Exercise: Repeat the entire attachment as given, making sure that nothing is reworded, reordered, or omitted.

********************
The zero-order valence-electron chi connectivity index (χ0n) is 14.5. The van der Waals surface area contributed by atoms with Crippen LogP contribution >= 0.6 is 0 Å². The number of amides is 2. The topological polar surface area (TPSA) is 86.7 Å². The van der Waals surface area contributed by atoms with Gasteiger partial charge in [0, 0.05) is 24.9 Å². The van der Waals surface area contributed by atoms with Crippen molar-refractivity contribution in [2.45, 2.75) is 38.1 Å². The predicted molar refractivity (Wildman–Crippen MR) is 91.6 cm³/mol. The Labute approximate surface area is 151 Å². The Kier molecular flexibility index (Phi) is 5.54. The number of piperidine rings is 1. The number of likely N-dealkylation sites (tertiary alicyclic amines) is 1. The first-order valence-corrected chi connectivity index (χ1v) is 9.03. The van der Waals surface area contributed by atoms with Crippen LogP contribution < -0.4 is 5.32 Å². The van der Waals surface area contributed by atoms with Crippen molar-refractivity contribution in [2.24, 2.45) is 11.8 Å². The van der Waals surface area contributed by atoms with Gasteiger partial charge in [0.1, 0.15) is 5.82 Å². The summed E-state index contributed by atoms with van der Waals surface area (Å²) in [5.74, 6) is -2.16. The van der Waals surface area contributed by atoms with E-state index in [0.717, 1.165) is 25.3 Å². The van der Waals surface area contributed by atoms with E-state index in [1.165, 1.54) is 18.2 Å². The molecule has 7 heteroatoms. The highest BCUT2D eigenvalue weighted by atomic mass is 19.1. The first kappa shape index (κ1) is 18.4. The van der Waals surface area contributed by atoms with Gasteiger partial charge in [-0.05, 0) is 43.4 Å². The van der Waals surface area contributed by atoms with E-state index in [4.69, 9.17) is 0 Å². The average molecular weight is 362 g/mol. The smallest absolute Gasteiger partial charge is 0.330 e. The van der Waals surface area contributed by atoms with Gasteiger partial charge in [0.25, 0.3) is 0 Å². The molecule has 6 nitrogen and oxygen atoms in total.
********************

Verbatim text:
The zero-order valence-electron chi connectivity index (χ0n) is 14.5. The van der Waals surface area contributed by atoms with Crippen LogP contribution >= 0.6 is 0 Å². The number of amides is 2. The topological polar surface area (TPSA) is 86.7 Å². The van der Waals surface area contributed by atoms with Gasteiger partial charge in [0, 0.05) is 24.9 Å². The van der Waals surface area contributed by atoms with Crippen molar-refractivity contribution in [2.45, 2.75) is 38.1 Å². The predicted molar refractivity (Wildman–Crippen MR) is 91.6 cm³/mol. The Labute approximate surface area is 151 Å². The Kier molecular flexibility index (Phi) is 5.54. The number of piperidine rings is 1. The number of likely N-dealkylation sites (tertiary alicyclic amines) is 1. The first-order valence-corrected chi connectivity index (χ1v) is 9.03. The van der Waals surface area contributed by atoms with Crippen LogP contribution < -0.4 is 5.32 Å². The van der Waals surface area contributed by atoms with Crippen molar-refractivity contribution in [2.24, 2.45) is 11.8 Å². The van der Waals surface area contributed by atoms with Gasteiger partial charge in [0.1, 0.15) is 5.82 Å². The summed E-state index contributed by atoms with van der Waals surface area (Å²) in [5.74, 6) is -2.16. The van der Waals surface area contributed by atoms with E-state index in [0.717, 1.165) is 25.3 Å². The van der Waals surface area contributed by atoms with E-state index in [1.165, 1.54) is 18.2 Å². The molecule has 7 heteroatoms. The highest BCUT2D eigenvalue weighted by atomic mass is 19.1. The first kappa shape index (κ1) is 18.4. The van der Waals surface area contributed by atoms with Gasteiger partial charge in [-0.05, 0) is 43.4 Å². The van der Waals surface area contributed by atoms with E-state index in [4.69, 9.17) is 0 Å². The average molecular weight is 362 g/mol. The smallest absolute Gasteiger partial charge is 0.330 e. The van der Waals surface area contributed by atoms with Gasteiger partial charge in [0.25, 0.3) is 0 Å². The molecule has 6 nitrogen and oxygen atoms in total.